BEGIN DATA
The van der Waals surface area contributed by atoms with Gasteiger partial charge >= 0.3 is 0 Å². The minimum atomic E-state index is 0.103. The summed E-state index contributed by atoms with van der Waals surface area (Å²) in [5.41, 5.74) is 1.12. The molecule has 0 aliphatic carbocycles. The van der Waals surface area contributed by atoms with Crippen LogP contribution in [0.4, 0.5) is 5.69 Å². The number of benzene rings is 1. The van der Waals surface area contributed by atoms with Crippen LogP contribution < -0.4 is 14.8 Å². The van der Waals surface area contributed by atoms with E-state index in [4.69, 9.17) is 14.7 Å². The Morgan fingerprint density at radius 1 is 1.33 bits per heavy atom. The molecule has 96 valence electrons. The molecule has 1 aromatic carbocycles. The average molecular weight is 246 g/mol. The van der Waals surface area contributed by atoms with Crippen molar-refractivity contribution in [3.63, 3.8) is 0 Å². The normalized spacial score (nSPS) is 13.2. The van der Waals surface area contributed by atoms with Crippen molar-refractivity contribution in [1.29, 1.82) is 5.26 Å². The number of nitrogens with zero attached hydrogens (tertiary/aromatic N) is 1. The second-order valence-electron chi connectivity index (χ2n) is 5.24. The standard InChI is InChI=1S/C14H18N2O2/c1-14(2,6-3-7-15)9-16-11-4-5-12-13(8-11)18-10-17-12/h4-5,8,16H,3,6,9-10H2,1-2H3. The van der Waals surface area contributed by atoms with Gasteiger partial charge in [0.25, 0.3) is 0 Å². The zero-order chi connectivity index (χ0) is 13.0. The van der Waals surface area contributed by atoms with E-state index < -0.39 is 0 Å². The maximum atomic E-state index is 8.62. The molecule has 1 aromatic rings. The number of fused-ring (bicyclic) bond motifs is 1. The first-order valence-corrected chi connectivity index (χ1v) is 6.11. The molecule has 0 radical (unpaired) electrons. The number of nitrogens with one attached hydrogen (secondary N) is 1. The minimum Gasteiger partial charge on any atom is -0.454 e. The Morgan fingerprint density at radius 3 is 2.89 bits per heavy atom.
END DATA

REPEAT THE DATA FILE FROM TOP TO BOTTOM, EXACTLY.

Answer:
The van der Waals surface area contributed by atoms with Gasteiger partial charge >= 0.3 is 0 Å². The minimum atomic E-state index is 0.103. The summed E-state index contributed by atoms with van der Waals surface area (Å²) in [5.41, 5.74) is 1.12. The molecule has 0 aliphatic carbocycles. The van der Waals surface area contributed by atoms with Crippen LogP contribution in [0.4, 0.5) is 5.69 Å². The number of benzene rings is 1. The van der Waals surface area contributed by atoms with Crippen LogP contribution < -0.4 is 14.8 Å². The van der Waals surface area contributed by atoms with E-state index in [4.69, 9.17) is 14.7 Å². The Morgan fingerprint density at radius 1 is 1.33 bits per heavy atom. The molecule has 96 valence electrons. The molecule has 1 aromatic carbocycles. The average molecular weight is 246 g/mol. The van der Waals surface area contributed by atoms with Crippen molar-refractivity contribution in [3.63, 3.8) is 0 Å². The normalized spacial score (nSPS) is 13.2. The van der Waals surface area contributed by atoms with Crippen molar-refractivity contribution in [1.29, 1.82) is 5.26 Å². The number of nitrogens with zero attached hydrogens (tertiary/aromatic N) is 1. The second-order valence-electron chi connectivity index (χ2n) is 5.24. The standard InChI is InChI=1S/C14H18N2O2/c1-14(2,6-3-7-15)9-16-11-4-5-12-13(8-11)18-10-17-12/h4-5,8,16H,3,6,9-10H2,1-2H3. The van der Waals surface area contributed by atoms with Gasteiger partial charge in [0.25, 0.3) is 0 Å². The zero-order chi connectivity index (χ0) is 13.0. The van der Waals surface area contributed by atoms with E-state index < -0.39 is 0 Å². The maximum atomic E-state index is 8.62. The molecule has 1 aromatic rings. The number of fused-ring (bicyclic) bond motifs is 1. The first-order valence-corrected chi connectivity index (χ1v) is 6.11. The molecule has 0 radical (unpaired) electrons. The number of nitrogens with one attached hydrogen (secondary N) is 1. The minimum Gasteiger partial charge on any atom is -0.454 e. The Morgan fingerprint density at radius 3 is 2.89 bits per heavy atom.